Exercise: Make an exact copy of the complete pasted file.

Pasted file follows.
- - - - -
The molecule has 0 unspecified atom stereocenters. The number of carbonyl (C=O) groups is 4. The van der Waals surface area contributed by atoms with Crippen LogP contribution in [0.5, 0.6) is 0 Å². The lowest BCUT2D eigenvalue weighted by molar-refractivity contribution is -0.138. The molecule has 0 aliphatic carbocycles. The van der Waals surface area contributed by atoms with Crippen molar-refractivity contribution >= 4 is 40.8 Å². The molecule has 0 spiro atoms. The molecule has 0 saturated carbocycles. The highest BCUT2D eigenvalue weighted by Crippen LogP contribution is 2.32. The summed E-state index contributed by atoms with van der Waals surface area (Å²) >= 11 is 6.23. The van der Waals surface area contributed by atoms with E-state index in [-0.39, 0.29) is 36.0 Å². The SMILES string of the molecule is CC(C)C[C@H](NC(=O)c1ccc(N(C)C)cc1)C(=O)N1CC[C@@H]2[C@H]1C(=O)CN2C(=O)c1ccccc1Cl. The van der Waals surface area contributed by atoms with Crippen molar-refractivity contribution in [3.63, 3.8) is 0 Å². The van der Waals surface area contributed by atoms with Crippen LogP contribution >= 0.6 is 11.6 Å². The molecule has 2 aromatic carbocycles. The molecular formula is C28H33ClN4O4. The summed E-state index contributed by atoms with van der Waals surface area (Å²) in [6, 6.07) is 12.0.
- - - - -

The molecule has 0 unspecified atom stereocenters. The number of carbonyl (C=O) groups is 4. The van der Waals surface area contributed by atoms with Crippen LogP contribution in [0.5, 0.6) is 0 Å². The lowest BCUT2D eigenvalue weighted by molar-refractivity contribution is -0.138. The molecule has 0 aliphatic carbocycles. The van der Waals surface area contributed by atoms with Crippen molar-refractivity contribution >= 4 is 40.8 Å². The molecule has 0 spiro atoms. The molecule has 0 saturated carbocycles. The highest BCUT2D eigenvalue weighted by Crippen LogP contribution is 2.32. The summed E-state index contributed by atoms with van der Waals surface area (Å²) >= 11 is 6.23. The van der Waals surface area contributed by atoms with E-state index in [-0.39, 0.29) is 36.0 Å². The SMILES string of the molecule is CC(C)C[C@H](NC(=O)c1ccc(N(C)C)cc1)C(=O)N1CC[C@@H]2[C@H]1C(=O)CN2C(=O)c1ccccc1Cl. The van der Waals surface area contributed by atoms with Crippen molar-refractivity contribution in [3.63, 3.8) is 0 Å². The van der Waals surface area contributed by atoms with Crippen LogP contribution >= 0.6 is 11.6 Å². The molecule has 2 aromatic carbocycles. The molecular formula is C28H33ClN4O4. The summed E-state index contributed by atoms with van der Waals surface area (Å²) in [6, 6.07) is 12.0.